The Attendant looks after other aspects of the system besides heat and circulation.
“It protects against mistakes,” says Steele. “We’ve all had clients go in the system and start playing around with things, and they mess up their filtration schedule. Well, this thing knows that the pool has not been filtered in so many hours. And you get a message warning you and the customer about it."
Both Steele and Neamand monitor their customers’ pools using the app so they get warnings, and they’re right on top of any potential problems.
“Mostly, my customers need protection from themselves,” adds Neamand, “but they also need something to keep an eye on the pool. Here’s a prime example:
“We’re here north of Philadelphia, Bucks county, and today it’s just shy of 50 degrees, but three days ago it was zero. Sometimes it’s really cold, but then it warms right up. So we have pools that are open all winter, because that’s the way our customers like it.
“Well, we had a day that was like, negative six degrees about a week ago — a huge Arctic blast that came through for 48 hours. And I look at my app to check on the pools. And one in particular, I was looking at like, ‘Man, I’m just gonna take it over. I’m just gonna turn it on, and let it run all night.’
“And at five o’clock, I get a pump drive error on the app. The pump has gone down. So I’m on the phone with the guy driving over to his house. It is frigidly cold, and we’re fixing that motor. Because he doesn’t have a choice. If you freeze up, everything is going to crack, plumbing shattered. Everything.
“But the app sent me and the homeowner an alert, and I was able to go save that guy 3, 4, 5 grand. But it doesn’t have to be winter. It could be in the middle of June, family goes away for the week, and we get a pump drive error or a pump failure. It has an alert that says, regardless of what’s happening with the pump, ‘Hey, the water hasn’t been filtered for 24 hours, is everything okay?’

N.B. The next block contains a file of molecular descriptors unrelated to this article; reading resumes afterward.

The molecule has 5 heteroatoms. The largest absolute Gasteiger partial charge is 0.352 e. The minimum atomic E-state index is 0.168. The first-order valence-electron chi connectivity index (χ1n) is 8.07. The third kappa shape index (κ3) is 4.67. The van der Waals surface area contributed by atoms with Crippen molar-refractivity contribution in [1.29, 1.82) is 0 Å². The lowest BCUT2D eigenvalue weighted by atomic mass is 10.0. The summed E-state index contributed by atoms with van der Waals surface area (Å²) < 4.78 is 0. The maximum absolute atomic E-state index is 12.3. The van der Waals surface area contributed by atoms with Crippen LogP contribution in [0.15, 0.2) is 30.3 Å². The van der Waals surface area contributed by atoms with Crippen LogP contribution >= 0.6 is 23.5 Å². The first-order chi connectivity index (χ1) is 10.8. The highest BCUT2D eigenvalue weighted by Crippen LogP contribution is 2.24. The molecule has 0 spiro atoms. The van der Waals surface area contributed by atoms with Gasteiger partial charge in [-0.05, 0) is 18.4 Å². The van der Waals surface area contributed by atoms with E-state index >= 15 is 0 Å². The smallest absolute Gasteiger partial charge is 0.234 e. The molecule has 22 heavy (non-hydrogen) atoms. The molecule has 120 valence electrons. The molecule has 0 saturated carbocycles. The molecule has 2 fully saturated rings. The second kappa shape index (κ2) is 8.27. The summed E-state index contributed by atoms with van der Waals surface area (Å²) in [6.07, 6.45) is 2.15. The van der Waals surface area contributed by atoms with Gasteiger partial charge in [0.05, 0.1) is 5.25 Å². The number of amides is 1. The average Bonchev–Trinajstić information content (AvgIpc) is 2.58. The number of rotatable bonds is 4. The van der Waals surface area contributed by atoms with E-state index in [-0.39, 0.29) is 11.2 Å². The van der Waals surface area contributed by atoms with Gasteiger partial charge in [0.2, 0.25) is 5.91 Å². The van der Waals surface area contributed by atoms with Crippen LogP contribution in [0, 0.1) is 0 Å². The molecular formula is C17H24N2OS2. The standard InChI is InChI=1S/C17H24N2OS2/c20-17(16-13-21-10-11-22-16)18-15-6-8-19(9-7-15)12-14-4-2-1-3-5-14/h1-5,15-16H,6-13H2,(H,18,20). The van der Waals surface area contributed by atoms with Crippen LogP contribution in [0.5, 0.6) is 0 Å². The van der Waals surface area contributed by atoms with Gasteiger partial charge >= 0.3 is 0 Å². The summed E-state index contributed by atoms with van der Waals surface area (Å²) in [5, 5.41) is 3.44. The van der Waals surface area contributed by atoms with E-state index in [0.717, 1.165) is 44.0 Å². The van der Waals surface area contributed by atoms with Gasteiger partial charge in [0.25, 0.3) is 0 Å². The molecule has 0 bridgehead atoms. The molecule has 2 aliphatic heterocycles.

“And when that comes up as an alert, I can let them know and get somebody out there to deal with it, so they don’t come home to a totally green pool because their pump isn’t running.”
EASY PHONE FIXES
Like other pool monitoring systems, The Attendant provides servicers information that can help diagnose problems and effect simple repairs without making a service call.
“Far too many times in this business, we drive out to the pool just to say, ‘You gotta backwash your filter, or your water level’s too low.’ You know, just the dumbest things,” Neamand says. “And your customer says, ‘You were only here for three minutes!’
“And you say, ‘Well, ma’am, it took 45 minutes to drive out here to tell you that your water level was too low.’” Neamand points out, “Are you justified in doing that? Sure. Does that make a good client relationship? Probably not. So this helps you avoid situations like that.”
NEW KID ON THE BLOCK
The Attendant is a control product that is just entering the market during the pandemic surge and shortage, and both Steele and Neamand are among the first adopters of this new technology. In those circumstances, a couple obvious questions must come to the mind of a pool pro reading this article: “Is it robust? Does it really work?”
“I can only speak from my own experience,” says Neamand. “I’m operating 71 of these panels. These were the first panels in the field. But I have not had any mechanical failures where the panel has gone blank or something’s happened that requires a part.
“We learned a couple of things quickly: On some of the older pools, there were some really weird and unique things that were surprising to everyone. And those guys at Poolside were able to take in that data and modify their software and that took care of it.
“But that’s all. I’ve had zero failures. I had one panel that succumbed to Hurricane Ida. It was 2 feet underwater, but that was due to Mother Nature.”
This article first appeared in the March 2022 issue of AQUA Magazine — the top resource for retailers, builders and service pros in the pool and spa industry. Subscriptions to the print magazine are free to all industry professionals. Click here to subscribe.